The Invitae van der Woude Syndrome Panel analyzes two genes that are associated with van der Woude syndrome (VDWS), a congenital disorder characterized by cleft lip or cleft palate and by bilateral paramedian lower lip pits. These genes were selected based on the available evidence to date.
Genetic testing of these genes may confirm a diagnosis and help guide medical management. Identification of a disease-causing variant can also inform recurrence-risk assessment and genetic counseling.
Van der Woude syndrome (VDWS) is a congenital disorder that is characterized by cleft lip or cleft palate and by bilateral paramedian lower lip pits. Other associated features may include small mounds of tissue on the lower lip, hypodontia, ankyloglossia, limb abnormalities, hearing loss, and congenital heart defects.
Pathogenic variants in the IRF6 gene account for up to 80% of VDWS. A pathogenic variant in GRHL3 is found in approximately 17% of individuals who have clinical features of VDWS but do not have a pathogenic variant in IRF6.
VDWS is inherited in an autosomal dominant manner and exhibits clinical variability.
VDWS exhibits reduced penetrance and variable expression. Approximately 86%–92% of patients with pathogenic variants in IRF6 or GRHL3 meet clinical diagnostic criteria for VDWS.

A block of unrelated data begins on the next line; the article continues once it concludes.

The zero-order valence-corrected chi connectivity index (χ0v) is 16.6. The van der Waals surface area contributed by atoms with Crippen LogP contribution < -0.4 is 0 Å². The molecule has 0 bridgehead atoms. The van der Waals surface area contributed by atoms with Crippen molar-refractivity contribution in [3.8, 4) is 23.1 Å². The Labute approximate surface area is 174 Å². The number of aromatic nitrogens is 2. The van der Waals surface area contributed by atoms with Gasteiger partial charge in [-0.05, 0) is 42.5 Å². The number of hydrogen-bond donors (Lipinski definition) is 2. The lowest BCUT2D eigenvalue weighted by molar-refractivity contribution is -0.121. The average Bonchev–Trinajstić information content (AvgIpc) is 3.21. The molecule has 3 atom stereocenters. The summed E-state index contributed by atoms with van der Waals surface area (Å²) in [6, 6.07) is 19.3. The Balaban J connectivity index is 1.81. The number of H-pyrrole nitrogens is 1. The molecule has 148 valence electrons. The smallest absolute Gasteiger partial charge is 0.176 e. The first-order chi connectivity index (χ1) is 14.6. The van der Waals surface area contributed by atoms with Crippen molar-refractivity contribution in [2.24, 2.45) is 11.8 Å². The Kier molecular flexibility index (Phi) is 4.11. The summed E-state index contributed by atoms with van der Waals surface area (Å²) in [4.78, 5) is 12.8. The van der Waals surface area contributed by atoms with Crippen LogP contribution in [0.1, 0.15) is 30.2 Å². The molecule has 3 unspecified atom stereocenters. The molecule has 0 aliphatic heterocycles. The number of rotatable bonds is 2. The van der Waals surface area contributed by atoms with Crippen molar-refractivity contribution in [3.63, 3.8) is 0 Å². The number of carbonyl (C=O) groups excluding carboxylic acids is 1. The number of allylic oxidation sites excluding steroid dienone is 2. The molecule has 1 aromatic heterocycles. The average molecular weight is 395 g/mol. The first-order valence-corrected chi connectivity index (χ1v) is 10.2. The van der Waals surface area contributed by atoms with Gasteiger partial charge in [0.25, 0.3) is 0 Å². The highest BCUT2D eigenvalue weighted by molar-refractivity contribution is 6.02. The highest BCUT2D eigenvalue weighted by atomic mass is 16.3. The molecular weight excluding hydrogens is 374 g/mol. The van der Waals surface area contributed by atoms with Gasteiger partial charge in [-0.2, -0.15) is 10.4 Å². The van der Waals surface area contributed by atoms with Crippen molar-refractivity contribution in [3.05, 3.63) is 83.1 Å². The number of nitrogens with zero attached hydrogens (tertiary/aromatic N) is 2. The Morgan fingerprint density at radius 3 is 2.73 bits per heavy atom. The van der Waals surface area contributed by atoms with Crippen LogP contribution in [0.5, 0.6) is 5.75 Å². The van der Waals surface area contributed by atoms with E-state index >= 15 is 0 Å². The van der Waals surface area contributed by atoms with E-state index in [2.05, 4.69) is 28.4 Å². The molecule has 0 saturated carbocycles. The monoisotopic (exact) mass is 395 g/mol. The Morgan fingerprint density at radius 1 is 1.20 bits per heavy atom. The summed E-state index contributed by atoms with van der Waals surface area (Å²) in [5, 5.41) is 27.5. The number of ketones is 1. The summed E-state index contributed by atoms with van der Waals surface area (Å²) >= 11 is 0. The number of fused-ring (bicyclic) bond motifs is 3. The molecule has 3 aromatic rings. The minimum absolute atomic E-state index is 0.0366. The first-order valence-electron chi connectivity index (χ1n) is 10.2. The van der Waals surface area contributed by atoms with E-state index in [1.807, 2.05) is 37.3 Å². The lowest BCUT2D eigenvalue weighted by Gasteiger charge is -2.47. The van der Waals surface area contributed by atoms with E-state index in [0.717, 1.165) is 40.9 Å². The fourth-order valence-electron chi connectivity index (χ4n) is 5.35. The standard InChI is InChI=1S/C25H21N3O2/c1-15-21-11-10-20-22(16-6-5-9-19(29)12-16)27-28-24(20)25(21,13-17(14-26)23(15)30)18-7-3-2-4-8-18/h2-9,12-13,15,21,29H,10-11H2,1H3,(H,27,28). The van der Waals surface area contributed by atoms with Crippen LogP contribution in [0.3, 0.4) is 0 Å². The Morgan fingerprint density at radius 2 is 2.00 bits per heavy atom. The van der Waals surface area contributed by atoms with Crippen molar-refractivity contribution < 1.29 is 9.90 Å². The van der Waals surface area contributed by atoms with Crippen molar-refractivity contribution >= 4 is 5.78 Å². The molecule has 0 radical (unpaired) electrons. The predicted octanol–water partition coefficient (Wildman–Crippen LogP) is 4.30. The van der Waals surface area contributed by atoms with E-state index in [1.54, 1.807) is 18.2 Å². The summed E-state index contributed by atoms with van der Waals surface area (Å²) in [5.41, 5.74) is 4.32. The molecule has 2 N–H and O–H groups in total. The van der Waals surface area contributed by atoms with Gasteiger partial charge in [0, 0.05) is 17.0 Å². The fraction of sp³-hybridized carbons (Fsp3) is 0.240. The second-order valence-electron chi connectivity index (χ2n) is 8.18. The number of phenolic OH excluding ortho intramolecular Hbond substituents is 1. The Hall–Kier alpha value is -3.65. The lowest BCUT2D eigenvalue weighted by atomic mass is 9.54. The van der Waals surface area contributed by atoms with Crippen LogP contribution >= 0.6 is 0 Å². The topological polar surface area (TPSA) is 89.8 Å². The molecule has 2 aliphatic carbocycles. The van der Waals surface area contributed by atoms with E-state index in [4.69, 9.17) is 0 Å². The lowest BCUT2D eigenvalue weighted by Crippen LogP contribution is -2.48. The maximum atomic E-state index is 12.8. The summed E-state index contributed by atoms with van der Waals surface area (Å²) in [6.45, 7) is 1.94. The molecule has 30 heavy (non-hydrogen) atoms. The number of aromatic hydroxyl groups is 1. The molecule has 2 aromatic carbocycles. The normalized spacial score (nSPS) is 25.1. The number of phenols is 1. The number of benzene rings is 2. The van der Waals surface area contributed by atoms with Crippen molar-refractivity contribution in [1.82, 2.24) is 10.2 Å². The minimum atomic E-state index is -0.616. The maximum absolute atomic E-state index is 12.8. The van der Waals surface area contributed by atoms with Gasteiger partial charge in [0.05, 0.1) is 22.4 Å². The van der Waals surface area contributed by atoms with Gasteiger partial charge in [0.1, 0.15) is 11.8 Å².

VDWS is the single most common cause of cleft lip and cleft palate, accounting for 2% of cases. Prevalence is estimated at 1 in 35,000 to 100,000.
Genetic testing may establish or confirm a diagnosis in individuals suspected of having van der Woude syndrome (VDWS). Testing may be appropriate for individuals with or without a family history of any combination of the following features: lip pits, cleft lip with or without cleft palate, isolated cleft palate, and submucous cleft palate.
Invitae is a College of American Pathologists (CAP)-accredited and Clinical Laboratory Improvement Amendments (CLIA)-certified clinical diagnostic laboratory performing full-gene sequencing and deletion/duplication analysis using next-generation sequencing technology (NGS).
Our sequence analysis covers clinically important regions of each gene, including coding exons, +/- 10 base pairs of adjacent intronic sequence in the transcript listed below. In addition, analysis covers the select non-coding variants specifically defined in the table below. Any variants that fall outside these regions are not analyzed. Any specific limitations in the analysis of these genes are also listed in the table below.
Our analysis detects most intragenic deletions and duplications at single exon resolution. However, in rare situations, single-exon copy number events may not be analyzed due to inherent sequence properties or isolated reduction in data quality. If you are requesting the detection of a specific single-exon copy number variation, please contact Client Services before placing your order.
|Gene||Transcript reference||Sequencing analysis||Deletion/Duplication analysis|